China is outraged by a decision by an international tribunal in The Hague that rejected the country’s claim over large portions of the South China Sea, and tensions between China and the Philippines are likely to continue over the coming months as China threatens to ignore the ruling. But what is the dispute about, and is this the end of it?

Where is the South China Sea?

This part of the Pacific Ocean is, funnily enough, south of China. It is, however, also west of the Philippines, north east of Singapore, and north of Malaysia, Indonesia and Brunei.

What does China claim?

China has claimed a so-called nine-dash U-shaped line of area of the ocean across most of the area in question as far back as 1947, just after World War II. It’s been unclear what this line actually means, but it has been viewed as a claim on the Paracels, Pratas and Spratly set of islands on the China side of the line.

Countries can’t claim ocean areas, but they can claim islands. And islands get an exclusive economic zone of 200 nautical miles where the owner of that island can use the resources in the ocean as they wish, under the United Nationals Convention on the Law of the Sea (UNCLOS).

Over the years it has become seen as a boundary, and in addition to the islands, China believes it can claim sovereignty of the sea inside the boundary and the fishing and resources mining that comes with that ownership.

What do other nations in the region claim?

Vietnam also lays claim to Paracels and Spratly islands, while the Philippines says its proximity to the Spratly Islands gives it ownership of the region. Other countries such as Malaysia, Indonesia and Brunei make claims having economic exclusive zones in the sea by definition of the UNCOLOS. There is some overlap, and countries negotiate over where the boundaries lie.

Three years ago, the Philippines took a claim to the Permanent Court of Arbitration  to seek a decision on whether China’s ownership was valid, arguing that its entitlement to the region should extend beyond the boundaries offered by the UNCLOS, and the “nine-dash line” was contrary to the convention.

The Philippines said in submissions to the tribunal that China had unlawfully interfered with the sovereign rights of the Philippines in the region, and prevented Filipino fishers from fishing in the area. The country also accused China of unlawfully building artificial islands within the zone.

Why does it matter?

There’s a lot of oil in the area, and it is estimated that there could be billions of tons of oil there to be mined, and a matter of sovereignty for China. It’s also a key trade route, with $5 trillion worth of trade passing through the area each year.

What was the ruling?

The Hague Tribunal ruled that China had no historical right over the nine-dash line, and China, by fishing, mining and building the artificial islands in the region, was in violation of the Philippines sovereign rights. The Spratly Islands  were considered “rocks” rather than islands, and therefore were not given the maritime zones offered to islands.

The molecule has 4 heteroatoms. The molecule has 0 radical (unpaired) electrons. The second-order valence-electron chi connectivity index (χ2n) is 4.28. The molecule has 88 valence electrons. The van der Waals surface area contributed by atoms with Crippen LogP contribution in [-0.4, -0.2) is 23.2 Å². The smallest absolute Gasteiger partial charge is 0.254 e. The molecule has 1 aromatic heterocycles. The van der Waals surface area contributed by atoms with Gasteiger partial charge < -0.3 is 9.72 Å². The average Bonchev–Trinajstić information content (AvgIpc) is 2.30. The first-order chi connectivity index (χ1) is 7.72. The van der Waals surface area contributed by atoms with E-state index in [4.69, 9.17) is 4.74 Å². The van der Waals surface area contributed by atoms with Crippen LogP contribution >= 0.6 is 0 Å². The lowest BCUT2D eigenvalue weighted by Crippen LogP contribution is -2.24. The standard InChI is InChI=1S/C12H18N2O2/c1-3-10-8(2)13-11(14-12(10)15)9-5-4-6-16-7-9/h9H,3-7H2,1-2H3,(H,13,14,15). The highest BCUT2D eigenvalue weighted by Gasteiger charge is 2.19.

What was China’s response?

China throughout the arbitration process said “it will neither accept nor participate in the arbitration unilaterally initiated by the Philippines” and said the tribunal lacked jurisdiction on the issue. After the ruling, Chinese President Xi Jinping said that “territorial sovereignty and marine rights” would not be affected by the ruling, but that China was still committed to resolving the dispute.

Where does Australia (and the US) stand?

Foreign Minister Julie Bishop has said that there would be “strong reputational costs” for not complying with the decision, and Australia would continue to exercise its freedom of navigation rights to fly over and pass through the South China Sea.

Labor’s defence spokesperson Stephen Conroy was more critical and accused China of being “very aggressive” and said Australia must demonstrate its support by sailing through and flying over the area of the South China Sea.

The United States Department State Department has also encouraged China to act responsibly in response to the decision. In the past, the US has sent its military into the region near the disputed areas. China has previously pointed out that the US hasn’t ratified the UN Convention on the Law of the Sea.

What happens next?

The decision was made by an international tribunal, and the finding is binding, but enforce-ability of it remains questionable. The Philippines could patrol the area and attempt to force China not to enter the region, but that seems an unlikely prospect given the sheer size of China’s military compared to that of the Philippines. Most are expecting that foreign governments like Australia and the US will be pressuring China to respect the decision.

There is hope that China will back off and will comply with the ruling by not mining or fishing in the areas deemed to be economic exclusivity zones for its neighbours.

Peter Fray

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Peter Fray
Editor-in-chief of Crikey